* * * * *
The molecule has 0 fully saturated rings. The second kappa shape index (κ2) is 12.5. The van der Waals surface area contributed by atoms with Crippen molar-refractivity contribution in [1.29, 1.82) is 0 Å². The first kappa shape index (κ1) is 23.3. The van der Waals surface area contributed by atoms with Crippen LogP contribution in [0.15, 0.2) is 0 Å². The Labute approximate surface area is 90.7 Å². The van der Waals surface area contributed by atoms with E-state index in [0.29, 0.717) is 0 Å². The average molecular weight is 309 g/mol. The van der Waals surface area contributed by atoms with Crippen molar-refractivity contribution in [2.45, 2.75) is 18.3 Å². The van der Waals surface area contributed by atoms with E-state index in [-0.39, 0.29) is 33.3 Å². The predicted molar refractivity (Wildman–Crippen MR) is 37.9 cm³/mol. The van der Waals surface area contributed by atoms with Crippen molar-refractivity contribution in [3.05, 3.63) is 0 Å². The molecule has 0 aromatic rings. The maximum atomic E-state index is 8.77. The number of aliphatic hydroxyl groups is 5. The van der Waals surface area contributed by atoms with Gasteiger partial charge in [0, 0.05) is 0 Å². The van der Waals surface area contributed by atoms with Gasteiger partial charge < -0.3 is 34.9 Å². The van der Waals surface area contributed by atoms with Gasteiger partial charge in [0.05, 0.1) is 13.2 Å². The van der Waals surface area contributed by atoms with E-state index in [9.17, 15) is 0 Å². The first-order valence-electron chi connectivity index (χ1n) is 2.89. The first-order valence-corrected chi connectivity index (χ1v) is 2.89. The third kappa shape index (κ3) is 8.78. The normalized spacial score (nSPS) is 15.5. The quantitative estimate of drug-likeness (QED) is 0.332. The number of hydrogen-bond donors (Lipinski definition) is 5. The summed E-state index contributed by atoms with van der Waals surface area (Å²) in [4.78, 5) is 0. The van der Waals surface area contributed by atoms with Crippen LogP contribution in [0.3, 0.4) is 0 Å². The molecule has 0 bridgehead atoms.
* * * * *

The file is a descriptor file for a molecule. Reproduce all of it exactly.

The molecule has 0 fully saturated rings. The second kappa shape index (κ2) is 12.5. The van der Waals surface area contributed by atoms with Crippen molar-refractivity contribution in [1.29, 1.82) is 0 Å². The first kappa shape index (κ1) is 23.3. The van der Waals surface area contributed by atoms with Crippen LogP contribution in [0.15, 0.2) is 0 Å². The Labute approximate surface area is 90.7 Å². The van der Waals surface area contributed by atoms with E-state index in [0.29, 0.717) is 0 Å². The average molecular weight is 309 g/mol. The van der Waals surface area contributed by atoms with Crippen molar-refractivity contribution in [2.45, 2.75) is 18.3 Å². The van der Waals surface area contributed by atoms with E-state index in [-0.39, 0.29) is 33.3 Å². The predicted molar refractivity (Wildman–Crippen MR) is 37.9 cm³/mol. The van der Waals surface area contributed by atoms with Crippen molar-refractivity contribution in [3.05, 3.63) is 0 Å². The molecule has 0 aromatic rings. The maximum atomic E-state index is 8.77. The number of aliphatic hydroxyl groups is 5. The van der Waals surface area contributed by atoms with Gasteiger partial charge in [0, 0.05) is 0 Å². The van der Waals surface area contributed by atoms with Gasteiger partial charge < -0.3 is 34.9 Å². The van der Waals surface area contributed by atoms with Gasteiger partial charge in [0.05, 0.1) is 13.2 Å². The van der Waals surface area contributed by atoms with E-state index in [9.17, 15) is 0 Å². The first-order valence-electron chi connectivity index (χ1n) is 2.89. The first-order valence-corrected chi connectivity index (χ1v) is 2.89. The third kappa shape index (κ3) is 8.78. The normalized spacial score (nSPS) is 15.5. The quantitative estimate of drug-likeness (QED) is 0.332. The number of hydrogen-bond donors (Lipinski definition) is 5. The summed E-state index contributed by atoms with van der Waals surface area (Å²) in [4.78, 5) is 0. The van der Waals surface area contributed by atoms with Crippen LogP contribution in [0.3, 0.4) is 0 Å². The molecule has 0 bridgehead atoms.